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Upcoming Pop Ups - Save the date | Kona Loft @ Kailua-Kona July 13 • 11a - 3p | Mom Made Market @ Kahala Mall July 20
Upcoming Pop Ups - Save the date | Kona Loft @ Kailua-Kona July 13 • 11a - 3p | Mom Made Market @ Kahala Mall July 20
Aloha Lā Kūʻokoʻa

Aloha Lā Kūʻokoʻa

It’s ka Mahina o Nowemapa (the month of November)! While so many of us are getting in the fall spirit and doing our holiday shopping, we wanted to take a moment to reflect on an important day in Hawaii’s history: Kū'oko'a.

Did you know that November 28 is Hawaii’s Independence Day? If you didn’t, you’re sadly not alone. Kū'oko'a has been around since 1843 but it took until *this year* for it to be officially recognized by the state. In April 2023, Governor Josh Green signed a new bill that officially recognizes Kū'oko'a as a day of remembrance in Hawaii. 

So what is Hawaii’s Independence Day all about? Remember back in July when we celebrated Hoʻihoʻi Ea? Well, these two holidays are related. (Psst: if you missed that post, check it out here!)

To refresh your memory, waaaay back in 1840, the first British ambassador to Hawaii falsely claimed ownership over the islands. This prompted King Kauikeaouli (Kamehameha the Third) to send Timoteo Ha‘alilio, William Richards, and Sir George Simpson as diplomatic agents to negotiate treaties with the world’s three powerhouses: the United States, Britain, and France. Their goal was to get these countries to formally recognize Hawaii’s sovereignty and independence.

Timoteo Ha‘alilio and William Richards first set off for America. There, they successfully secured a verbal affirmation from President John Tyler that the United States recognized the Kingdom of Hawaii’s independence. They then traveled to Europe to aid Simpson in his negotiations with France and Britain.

During their time abroad, a British Captain named Lord George Paulet forcibly took over Hawaii and King Kamehameha III had to cede his kingdom under protest. It took until the summer of 1843, but ultimately the diplomatic mission was successful. In July of 1843, British Admiral Richard Darton Thomas arrived in Honolulu Harbor and put an end to the illegal British occupation and reinstated Hawaii’s sovereignty. This is the day we know as Hoʻihoʻi Ea, or Sovereignty Restoration Day.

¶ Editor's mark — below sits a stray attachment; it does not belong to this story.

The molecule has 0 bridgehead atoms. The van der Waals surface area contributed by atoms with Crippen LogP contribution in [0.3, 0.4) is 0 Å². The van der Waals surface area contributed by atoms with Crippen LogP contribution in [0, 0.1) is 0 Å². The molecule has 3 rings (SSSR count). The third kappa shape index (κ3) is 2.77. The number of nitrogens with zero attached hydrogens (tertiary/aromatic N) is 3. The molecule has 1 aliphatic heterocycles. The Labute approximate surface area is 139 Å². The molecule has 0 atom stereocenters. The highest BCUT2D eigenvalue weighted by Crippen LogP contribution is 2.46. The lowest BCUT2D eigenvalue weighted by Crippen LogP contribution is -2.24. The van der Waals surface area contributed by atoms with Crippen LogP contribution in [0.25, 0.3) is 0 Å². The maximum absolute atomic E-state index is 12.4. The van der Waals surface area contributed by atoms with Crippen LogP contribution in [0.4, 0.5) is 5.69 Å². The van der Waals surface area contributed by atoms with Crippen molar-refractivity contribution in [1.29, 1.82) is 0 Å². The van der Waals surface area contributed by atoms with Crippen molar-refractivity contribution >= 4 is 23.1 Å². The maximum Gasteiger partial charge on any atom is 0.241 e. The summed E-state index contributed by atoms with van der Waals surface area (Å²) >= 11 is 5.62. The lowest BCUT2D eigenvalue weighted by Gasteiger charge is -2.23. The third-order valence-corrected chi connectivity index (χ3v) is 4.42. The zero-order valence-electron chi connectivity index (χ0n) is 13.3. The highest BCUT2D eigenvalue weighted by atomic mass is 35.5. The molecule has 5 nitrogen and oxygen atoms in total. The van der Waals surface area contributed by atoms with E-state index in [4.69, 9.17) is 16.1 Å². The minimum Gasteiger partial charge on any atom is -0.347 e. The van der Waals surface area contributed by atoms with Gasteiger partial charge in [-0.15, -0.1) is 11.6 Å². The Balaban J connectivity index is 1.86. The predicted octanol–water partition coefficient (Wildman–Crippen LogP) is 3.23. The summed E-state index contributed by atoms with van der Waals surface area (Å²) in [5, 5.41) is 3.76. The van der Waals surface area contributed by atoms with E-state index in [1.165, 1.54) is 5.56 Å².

It wasn’t until several months later on November 28, 1843, that the British and French governments formally recognized Hawaii’s independence by the signing of the Anglo-Franco Proclamation. This document was a joint declaration by France and Britain that officially recognized the Kingdom of Hawaii’s independence. This is the day that we know as Kū'oko'a, or Hawaii’s Independence Day. 

Fun fact: Hawaii was the first non-European country whose independence was formally recognized by the major European powers! How cool is that?

Kūʻokoʻa and Hoʻihoʻi Ea were widely celebrated in Hawaii for five decades. Residents honored these holidays with visits to the palace, feasts, music, races, and more. It wasn’t until the overthrow of the Hawaiian monarchy that Thanksgiving was declared an official holiday and began overshadowing Kūʻokoʻa and Hoʻihoʻi Ea. In time, the majority of Hawaii’s residents no longer observed these historic dates.

Thankfully, there has been a resurgence of interest in celebrating Kūʻokoʻa and learning more about Hawaii’s rich history. We hope that this November 28, you take a moment to celebrate Hawaii’s Independence Day, and remember how our home came to be.

Happy Kūʻokoʻa and a hui hou! (Until next time)

Mahalo to the resources that were used for this article:


1. Chock, Haylin. “ Kūʻokoʻa.” Hawaiian Holidays, Work It Out, 22 Nov. 2022, 
2. Ho‘okahua Cultural Vibrancy Group. Celebrating Kū’oko’a - HIʻsIndependence Day, Kamehameha Schools, 27 Nov. 2017, 
3. Laguardia, Kaiya. “Hawaiian Independence Day Is Officially Recognized.” UH Beat, Honolulu Civil Beat, 17 May 2023, 
4. Kūʻokoʻa, Kanaeokana, 7 Feb. 2019, 
5. Novemaba 28: Kūʻokoʻa.” Punawaiola, The University of Hawaii , 26 Nov. 2018, 
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